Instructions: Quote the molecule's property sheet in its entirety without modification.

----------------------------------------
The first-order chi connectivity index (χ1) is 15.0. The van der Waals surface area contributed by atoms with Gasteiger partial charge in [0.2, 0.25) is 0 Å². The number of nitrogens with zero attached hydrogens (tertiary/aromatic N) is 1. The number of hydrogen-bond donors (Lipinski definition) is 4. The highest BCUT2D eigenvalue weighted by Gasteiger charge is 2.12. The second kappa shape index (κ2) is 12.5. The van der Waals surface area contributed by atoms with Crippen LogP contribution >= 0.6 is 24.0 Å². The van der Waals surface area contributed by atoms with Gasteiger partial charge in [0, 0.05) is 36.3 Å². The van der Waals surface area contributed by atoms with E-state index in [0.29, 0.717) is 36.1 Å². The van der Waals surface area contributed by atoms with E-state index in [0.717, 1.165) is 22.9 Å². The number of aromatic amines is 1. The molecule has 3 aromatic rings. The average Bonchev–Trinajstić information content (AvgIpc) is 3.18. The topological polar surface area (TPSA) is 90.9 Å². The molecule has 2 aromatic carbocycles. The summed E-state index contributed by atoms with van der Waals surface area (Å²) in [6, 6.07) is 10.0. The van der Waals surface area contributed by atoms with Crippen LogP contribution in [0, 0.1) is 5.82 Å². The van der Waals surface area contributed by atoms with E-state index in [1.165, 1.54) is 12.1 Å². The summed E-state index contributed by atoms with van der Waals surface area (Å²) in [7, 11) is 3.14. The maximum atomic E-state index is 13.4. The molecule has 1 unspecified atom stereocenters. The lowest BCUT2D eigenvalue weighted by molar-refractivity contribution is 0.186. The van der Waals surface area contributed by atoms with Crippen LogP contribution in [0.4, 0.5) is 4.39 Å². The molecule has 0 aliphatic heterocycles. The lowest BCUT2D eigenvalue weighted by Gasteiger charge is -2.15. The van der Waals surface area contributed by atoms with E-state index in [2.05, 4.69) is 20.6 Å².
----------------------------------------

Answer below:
The first-order chi connectivity index (χ1) is 15.0. The van der Waals surface area contributed by atoms with Gasteiger partial charge in [0.2, 0.25) is 0 Å². The number of nitrogens with zero attached hydrogens (tertiary/aromatic N) is 1. The number of hydrogen-bond donors (Lipinski definition) is 4. The highest BCUT2D eigenvalue weighted by Gasteiger charge is 2.12. The second kappa shape index (κ2) is 12.5. The van der Waals surface area contributed by atoms with Crippen LogP contribution >= 0.6 is 24.0 Å². The van der Waals surface area contributed by atoms with Gasteiger partial charge in [0, 0.05) is 36.3 Å². The van der Waals surface area contributed by atoms with E-state index in [0.29, 0.717) is 36.1 Å². The van der Waals surface area contributed by atoms with E-state index in [0.717, 1.165) is 22.9 Å². The number of aromatic amines is 1. The molecule has 3 aromatic rings. The average Bonchev–Trinajstić information content (AvgIpc) is 3.18. The topological polar surface area (TPSA) is 90.9 Å². The molecule has 2 aromatic carbocycles. The summed E-state index contributed by atoms with van der Waals surface area (Å²) in [6, 6.07) is 10.0. The van der Waals surface area contributed by atoms with Crippen LogP contribution in [0, 0.1) is 5.82 Å². The van der Waals surface area contributed by atoms with E-state index in [1.165, 1.54) is 12.1 Å². The summed E-state index contributed by atoms with van der Waals surface area (Å²) in [7, 11) is 3.14. The maximum atomic E-state index is 13.4. The molecule has 1 unspecified atom stereocenters. The lowest BCUT2D eigenvalue weighted by molar-refractivity contribution is 0.186. The van der Waals surface area contributed by atoms with Crippen LogP contribution in [0.4, 0.5) is 4.39 Å². The molecule has 0 aliphatic heterocycles. The lowest BCUT2D eigenvalue weighted by Gasteiger charge is -2.15. The van der Waals surface area contributed by atoms with E-state index in [2.05, 4.69) is 20.6 Å².